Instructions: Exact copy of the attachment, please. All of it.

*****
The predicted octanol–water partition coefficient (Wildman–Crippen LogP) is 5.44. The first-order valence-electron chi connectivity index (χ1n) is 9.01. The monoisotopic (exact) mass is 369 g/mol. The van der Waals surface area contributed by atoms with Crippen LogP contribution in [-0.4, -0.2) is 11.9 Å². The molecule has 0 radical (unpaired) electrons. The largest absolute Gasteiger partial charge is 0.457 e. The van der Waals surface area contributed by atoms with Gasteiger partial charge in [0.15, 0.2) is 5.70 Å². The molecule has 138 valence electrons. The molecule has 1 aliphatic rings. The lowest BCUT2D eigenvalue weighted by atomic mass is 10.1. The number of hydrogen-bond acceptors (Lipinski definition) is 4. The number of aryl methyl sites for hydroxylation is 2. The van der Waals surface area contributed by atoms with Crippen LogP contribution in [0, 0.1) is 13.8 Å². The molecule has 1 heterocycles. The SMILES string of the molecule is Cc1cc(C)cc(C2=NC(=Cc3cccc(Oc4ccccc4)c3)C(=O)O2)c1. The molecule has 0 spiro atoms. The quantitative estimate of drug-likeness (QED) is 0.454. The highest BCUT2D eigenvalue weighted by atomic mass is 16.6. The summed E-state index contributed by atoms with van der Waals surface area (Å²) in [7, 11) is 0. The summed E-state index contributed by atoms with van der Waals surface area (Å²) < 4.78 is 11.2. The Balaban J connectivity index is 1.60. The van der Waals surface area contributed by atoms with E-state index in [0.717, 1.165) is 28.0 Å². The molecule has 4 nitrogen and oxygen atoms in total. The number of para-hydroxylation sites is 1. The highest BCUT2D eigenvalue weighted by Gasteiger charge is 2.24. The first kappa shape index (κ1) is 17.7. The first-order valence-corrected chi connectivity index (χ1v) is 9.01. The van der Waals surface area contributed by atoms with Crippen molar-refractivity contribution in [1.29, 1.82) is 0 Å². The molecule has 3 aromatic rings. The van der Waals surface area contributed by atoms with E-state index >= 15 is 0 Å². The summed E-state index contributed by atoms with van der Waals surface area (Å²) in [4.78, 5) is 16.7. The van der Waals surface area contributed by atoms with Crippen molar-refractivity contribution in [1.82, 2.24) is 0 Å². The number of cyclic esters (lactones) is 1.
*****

The predicted octanol–water partition coefficient (Wildman–Crippen LogP) is 5.44. The first-order valence-electron chi connectivity index (χ1n) is 9.01. The monoisotopic (exact) mass is 369 g/mol. The van der Waals surface area contributed by atoms with Crippen LogP contribution in [-0.4, -0.2) is 11.9 Å². The molecule has 0 radical (unpaired) electrons. The largest absolute Gasteiger partial charge is 0.457 e. The van der Waals surface area contributed by atoms with Gasteiger partial charge in [0.15, 0.2) is 5.70 Å². The molecule has 138 valence electrons. The molecule has 1 aliphatic rings. The lowest BCUT2D eigenvalue weighted by atomic mass is 10.1. The number of hydrogen-bond acceptors (Lipinski definition) is 4. The number of aryl methyl sites for hydroxylation is 2. The van der Waals surface area contributed by atoms with Crippen LogP contribution in [0, 0.1) is 13.8 Å². The molecule has 1 heterocycles. The SMILES string of the molecule is Cc1cc(C)cc(C2=NC(=Cc3cccc(Oc4ccccc4)c3)C(=O)O2)c1. The molecule has 0 spiro atoms. The quantitative estimate of drug-likeness (QED) is 0.454. The highest BCUT2D eigenvalue weighted by atomic mass is 16.6. The summed E-state index contributed by atoms with van der Waals surface area (Å²) in [7, 11) is 0. The summed E-state index contributed by atoms with van der Waals surface area (Å²) < 4.78 is 11.2. The Balaban J connectivity index is 1.60. The van der Waals surface area contributed by atoms with E-state index in [0.717, 1.165) is 28.0 Å². The molecule has 4 nitrogen and oxygen atoms in total. The number of para-hydroxylation sites is 1. The highest BCUT2D eigenvalue weighted by Gasteiger charge is 2.24. The first kappa shape index (κ1) is 17.7. The first-order valence-corrected chi connectivity index (χ1v) is 9.01. The van der Waals surface area contributed by atoms with Crippen molar-refractivity contribution in [1.29, 1.82) is 0 Å². The molecule has 3 aromatic rings. The van der Waals surface area contributed by atoms with E-state index >= 15 is 0 Å². The summed E-state index contributed by atoms with van der Waals surface area (Å²) in [4.78, 5) is 16.7. The van der Waals surface area contributed by atoms with Crippen molar-refractivity contribution in [1.82, 2.24) is 0 Å². The number of cyclic esters (lactones) is 1.